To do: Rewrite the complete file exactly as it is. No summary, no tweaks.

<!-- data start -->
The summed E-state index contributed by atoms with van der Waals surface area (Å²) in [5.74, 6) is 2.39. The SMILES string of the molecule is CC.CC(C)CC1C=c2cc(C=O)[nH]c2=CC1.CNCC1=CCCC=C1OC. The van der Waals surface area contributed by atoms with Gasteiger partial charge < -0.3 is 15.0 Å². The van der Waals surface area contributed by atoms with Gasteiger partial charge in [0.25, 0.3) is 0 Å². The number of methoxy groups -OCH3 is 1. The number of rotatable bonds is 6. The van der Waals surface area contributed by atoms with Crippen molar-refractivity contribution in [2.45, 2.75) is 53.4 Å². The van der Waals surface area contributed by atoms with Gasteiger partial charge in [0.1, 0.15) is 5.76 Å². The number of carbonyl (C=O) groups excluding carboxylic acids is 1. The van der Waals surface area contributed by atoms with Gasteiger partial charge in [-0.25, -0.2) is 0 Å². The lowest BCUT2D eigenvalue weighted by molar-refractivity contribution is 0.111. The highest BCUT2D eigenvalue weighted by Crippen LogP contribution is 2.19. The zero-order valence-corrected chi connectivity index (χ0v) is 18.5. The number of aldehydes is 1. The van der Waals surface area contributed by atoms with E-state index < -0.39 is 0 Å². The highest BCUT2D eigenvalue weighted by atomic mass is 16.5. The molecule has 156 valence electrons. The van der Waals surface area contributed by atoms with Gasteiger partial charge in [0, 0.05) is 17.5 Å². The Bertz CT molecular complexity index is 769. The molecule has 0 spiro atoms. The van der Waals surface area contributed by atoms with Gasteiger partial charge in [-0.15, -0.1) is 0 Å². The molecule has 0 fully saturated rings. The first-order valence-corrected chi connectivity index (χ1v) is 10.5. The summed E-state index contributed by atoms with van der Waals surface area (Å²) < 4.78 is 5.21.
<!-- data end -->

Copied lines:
The summed E-state index contributed by atoms with van der Waals surface area (Å²) in [5.74, 6) is 2.39. The SMILES string of the molecule is CC.CC(C)CC1C=c2cc(C=O)[nH]c2=CC1.CNCC1=CCCC=C1OC. The van der Waals surface area contributed by atoms with Gasteiger partial charge < -0.3 is 15.0 Å². The van der Waals surface area contributed by atoms with Gasteiger partial charge in [0.25, 0.3) is 0 Å². The number of methoxy groups -OCH3 is 1. The number of rotatable bonds is 6. The van der Waals surface area contributed by atoms with Crippen molar-refractivity contribution in [2.45, 2.75) is 53.4 Å². The van der Waals surface area contributed by atoms with Gasteiger partial charge in [0.1, 0.15) is 5.76 Å². The number of carbonyl (C=O) groups excluding carboxylic acids is 1. The van der Waals surface area contributed by atoms with Gasteiger partial charge in [-0.25, -0.2) is 0 Å². The lowest BCUT2D eigenvalue weighted by molar-refractivity contribution is 0.111. The highest BCUT2D eigenvalue weighted by Crippen LogP contribution is 2.19. The zero-order valence-corrected chi connectivity index (χ0v) is 18.5. The number of aldehydes is 1. The van der Waals surface area contributed by atoms with E-state index < -0.39 is 0 Å². The highest BCUT2D eigenvalue weighted by atomic mass is 16.5. The molecule has 156 valence electrons. The van der Waals surface area contributed by atoms with Gasteiger partial charge in [0, 0.05) is 17.5 Å². The Bertz CT molecular complexity index is 769. The molecule has 0 spiro atoms. The van der Waals surface area contributed by atoms with Gasteiger partial charge in [-0.15, -0.1) is 0 Å². The molecule has 0 fully saturated rings. The first-order valence-corrected chi connectivity index (χ1v) is 10.5. The summed E-state index contributed by atoms with van der Waals surface area (Å²) < 4.78 is 5.21.